As described in the previous post, some Michigan parents sued their state Department of Health and Human Services for continuing the ban on contact sports competitions in high schools. Immediately the National Federation of State High School Associations made a statement about “accumulating evidence that the majority of sports-related spread of the virus appears to occur from social contact, not during sports participation.”
The same claim has been made about virus transmission among college athletes. However, an argument could be made that most of that social contact is probably contingent upon the sporting events, and happens in bars, dorms, frat houses, and off-campus apartments. While high school students may not have such extensive freedom, they find plenty of places to get together to celebrate team wins and mourn losses.
In which case, canceling the sports altogether would be healthier for everyone. Without stretching too far, an argument could also be advanced that facilitating the spread of the virus in colleges threatens the brightest and (in the case of athletes) the most physically gifted members of the younger generation. A case could be made that it is a kind of reverse Darwinism, which kills off not the weakest, but some of the strongest and the fittest.
A couple of days later
Michigan’s governor announced that the Department of Health and Human Services had changed its mind. As of February 3, in-person practice and competitions in all sports would be permitted, nay, encouraged, to resume. According to officials, metrics are “trending in the right direction.” And it is unquestionable that exercise deprivation affects millions of children and youth very badly. Still, the plan could be called audacious, and not in a good way. Journalist Annah Johnson gave details:
The order states that participants must be masked at all times, but when it is not safe or possible for a participant to wear a mask, such as swimming competitions, they must follow specified protocols, before they can be involved in the practice or competition… Attendance will be limited to two spectators per athlete.
In Washington, D.C., when distanced and sanitized classrooms opened early this month, 49 students at Johnson Middle School had committed to coming in two days a week. But on the first day, only one student arrived on the premises. “By Friday,” says reporter Perry Stein, “nine did.” The principal had specifically reached out to over a hundred students perceived as “struggling,” but very few were interested.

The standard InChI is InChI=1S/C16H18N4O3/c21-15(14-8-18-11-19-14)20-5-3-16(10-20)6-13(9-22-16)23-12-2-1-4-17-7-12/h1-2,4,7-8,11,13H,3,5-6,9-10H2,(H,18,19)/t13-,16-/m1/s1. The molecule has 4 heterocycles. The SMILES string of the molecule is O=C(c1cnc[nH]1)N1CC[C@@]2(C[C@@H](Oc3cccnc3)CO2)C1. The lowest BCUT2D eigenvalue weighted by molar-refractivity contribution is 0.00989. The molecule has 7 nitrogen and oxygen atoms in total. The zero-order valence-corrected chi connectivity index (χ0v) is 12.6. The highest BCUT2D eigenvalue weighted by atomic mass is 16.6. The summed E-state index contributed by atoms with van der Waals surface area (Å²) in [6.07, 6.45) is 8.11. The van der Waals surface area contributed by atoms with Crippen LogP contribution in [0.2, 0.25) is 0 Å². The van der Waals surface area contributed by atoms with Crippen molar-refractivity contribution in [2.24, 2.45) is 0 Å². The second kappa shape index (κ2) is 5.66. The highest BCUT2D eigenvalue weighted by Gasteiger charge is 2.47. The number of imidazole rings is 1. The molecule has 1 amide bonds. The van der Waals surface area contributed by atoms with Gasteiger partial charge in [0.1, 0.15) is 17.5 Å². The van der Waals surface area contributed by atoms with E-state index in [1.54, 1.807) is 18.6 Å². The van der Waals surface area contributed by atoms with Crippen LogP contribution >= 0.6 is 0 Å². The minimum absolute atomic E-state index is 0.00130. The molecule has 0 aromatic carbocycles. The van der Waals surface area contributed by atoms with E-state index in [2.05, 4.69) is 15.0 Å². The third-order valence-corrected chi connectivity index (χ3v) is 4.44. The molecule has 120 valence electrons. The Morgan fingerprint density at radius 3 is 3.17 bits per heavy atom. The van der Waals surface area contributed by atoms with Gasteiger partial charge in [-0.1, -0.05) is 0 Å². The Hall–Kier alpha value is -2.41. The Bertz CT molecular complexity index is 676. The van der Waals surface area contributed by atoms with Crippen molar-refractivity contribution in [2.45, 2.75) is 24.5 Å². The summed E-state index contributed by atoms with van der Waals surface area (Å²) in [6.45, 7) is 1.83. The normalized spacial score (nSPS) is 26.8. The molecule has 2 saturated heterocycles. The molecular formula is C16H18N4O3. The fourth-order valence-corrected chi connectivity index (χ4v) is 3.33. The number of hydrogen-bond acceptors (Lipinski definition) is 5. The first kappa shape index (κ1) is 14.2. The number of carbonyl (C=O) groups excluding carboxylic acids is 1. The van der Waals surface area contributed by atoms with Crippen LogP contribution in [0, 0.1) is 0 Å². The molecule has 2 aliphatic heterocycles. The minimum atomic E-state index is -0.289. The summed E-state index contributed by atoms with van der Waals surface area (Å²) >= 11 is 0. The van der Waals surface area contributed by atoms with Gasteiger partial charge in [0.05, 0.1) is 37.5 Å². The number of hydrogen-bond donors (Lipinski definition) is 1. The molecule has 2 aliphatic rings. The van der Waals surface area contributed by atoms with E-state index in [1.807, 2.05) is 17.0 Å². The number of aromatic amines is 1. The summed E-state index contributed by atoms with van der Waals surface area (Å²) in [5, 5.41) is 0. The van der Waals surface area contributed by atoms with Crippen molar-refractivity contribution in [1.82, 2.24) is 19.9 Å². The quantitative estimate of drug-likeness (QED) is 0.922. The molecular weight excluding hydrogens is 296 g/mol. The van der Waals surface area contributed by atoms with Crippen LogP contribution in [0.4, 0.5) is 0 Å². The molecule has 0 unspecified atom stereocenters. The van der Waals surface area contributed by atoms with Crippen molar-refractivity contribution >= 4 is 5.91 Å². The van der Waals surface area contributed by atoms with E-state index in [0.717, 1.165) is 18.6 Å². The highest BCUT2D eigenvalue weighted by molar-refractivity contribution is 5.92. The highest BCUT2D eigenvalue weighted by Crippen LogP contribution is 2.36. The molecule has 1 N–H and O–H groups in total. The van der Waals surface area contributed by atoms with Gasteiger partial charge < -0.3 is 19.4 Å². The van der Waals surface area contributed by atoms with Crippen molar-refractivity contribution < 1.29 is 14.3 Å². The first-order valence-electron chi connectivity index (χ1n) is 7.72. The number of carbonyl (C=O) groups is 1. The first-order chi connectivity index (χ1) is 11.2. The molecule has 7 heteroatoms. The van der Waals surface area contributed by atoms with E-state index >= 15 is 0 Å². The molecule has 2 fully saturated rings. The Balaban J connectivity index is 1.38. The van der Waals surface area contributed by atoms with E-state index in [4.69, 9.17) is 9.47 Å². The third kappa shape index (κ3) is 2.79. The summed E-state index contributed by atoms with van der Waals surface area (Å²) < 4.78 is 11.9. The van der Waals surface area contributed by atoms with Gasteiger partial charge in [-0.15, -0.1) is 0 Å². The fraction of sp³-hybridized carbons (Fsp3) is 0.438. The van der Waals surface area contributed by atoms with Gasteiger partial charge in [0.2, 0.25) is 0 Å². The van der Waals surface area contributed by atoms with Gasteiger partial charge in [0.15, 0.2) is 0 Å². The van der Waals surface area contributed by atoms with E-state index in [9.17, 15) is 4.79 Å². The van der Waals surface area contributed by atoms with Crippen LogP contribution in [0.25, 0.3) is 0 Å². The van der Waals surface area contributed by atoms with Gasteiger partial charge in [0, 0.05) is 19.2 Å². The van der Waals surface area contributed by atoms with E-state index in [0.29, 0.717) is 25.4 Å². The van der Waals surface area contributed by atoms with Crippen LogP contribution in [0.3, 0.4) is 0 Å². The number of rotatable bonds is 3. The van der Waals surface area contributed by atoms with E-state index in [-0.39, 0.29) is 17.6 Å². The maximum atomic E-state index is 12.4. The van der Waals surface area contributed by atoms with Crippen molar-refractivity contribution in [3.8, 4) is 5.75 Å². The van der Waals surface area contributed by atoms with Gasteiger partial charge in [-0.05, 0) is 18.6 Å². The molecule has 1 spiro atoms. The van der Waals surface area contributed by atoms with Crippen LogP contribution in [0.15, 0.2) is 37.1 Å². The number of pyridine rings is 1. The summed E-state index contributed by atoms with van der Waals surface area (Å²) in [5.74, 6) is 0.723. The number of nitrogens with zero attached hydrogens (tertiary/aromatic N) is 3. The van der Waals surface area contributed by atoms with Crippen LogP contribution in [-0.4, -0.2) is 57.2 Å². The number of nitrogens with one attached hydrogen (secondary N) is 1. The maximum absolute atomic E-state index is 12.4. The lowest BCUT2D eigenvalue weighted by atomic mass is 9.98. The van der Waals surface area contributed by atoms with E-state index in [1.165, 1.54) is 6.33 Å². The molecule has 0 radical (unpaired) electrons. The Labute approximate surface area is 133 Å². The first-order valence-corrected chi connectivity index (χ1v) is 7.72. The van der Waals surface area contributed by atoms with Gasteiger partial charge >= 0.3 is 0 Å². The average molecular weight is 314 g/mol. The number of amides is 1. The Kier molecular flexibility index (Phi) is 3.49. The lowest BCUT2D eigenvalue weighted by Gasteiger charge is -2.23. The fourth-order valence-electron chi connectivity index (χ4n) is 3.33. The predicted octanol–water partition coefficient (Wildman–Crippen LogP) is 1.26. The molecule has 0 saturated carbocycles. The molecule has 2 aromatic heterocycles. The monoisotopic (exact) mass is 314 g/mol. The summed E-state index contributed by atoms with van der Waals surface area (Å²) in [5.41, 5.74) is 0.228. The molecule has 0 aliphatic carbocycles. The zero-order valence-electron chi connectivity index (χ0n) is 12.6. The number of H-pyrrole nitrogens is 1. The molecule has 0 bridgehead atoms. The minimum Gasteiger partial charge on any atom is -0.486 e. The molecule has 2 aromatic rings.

The principal again contacted families, asking what was wrong. For one thing, the kids had missed their required routine immunizations, which seems to be a problem in many parts of the country as people are without money or transportation, and doctors are cautious about treating patients in person for other than emergency reasons. Stein goes on to say,
It was a scene that unfolded in schools across the city’s lower-income neighborhoods. They were operating under capacity with dismal attendance — a challenge exacerbated by bad weather and logistically complicated schedules necessary to accommodate the 9,500 students returning to classrooms and more than 40,000 students who remained home doing virtual learning.
As of last week, the city’s school system (52,000 students strong) could accommodate 15,000 students in a COVID-compliant manner — yet fewer than 10,000 returned. Already, five different elementary school classes have been sent home for 14-day quarantine because one classmate tested positive.
Your responses and feedback are welcome!
Source: “NFHS revises guidance on risks for COVID-19 transmission during high school sports,” LATimes.com, 02/02/21
Source: “Contact Sports to Resume Feb. 8 Per New Epidemic Order,” TheCollegiateLive.com, 02/04/21
Source: “D.C. completes a week of in-person classes: Low attendance, frustrated teachers, confident principals and happy students,” WashingtonPost.com, 02/07/21
Image by Phil Roeder/CC BY 2.0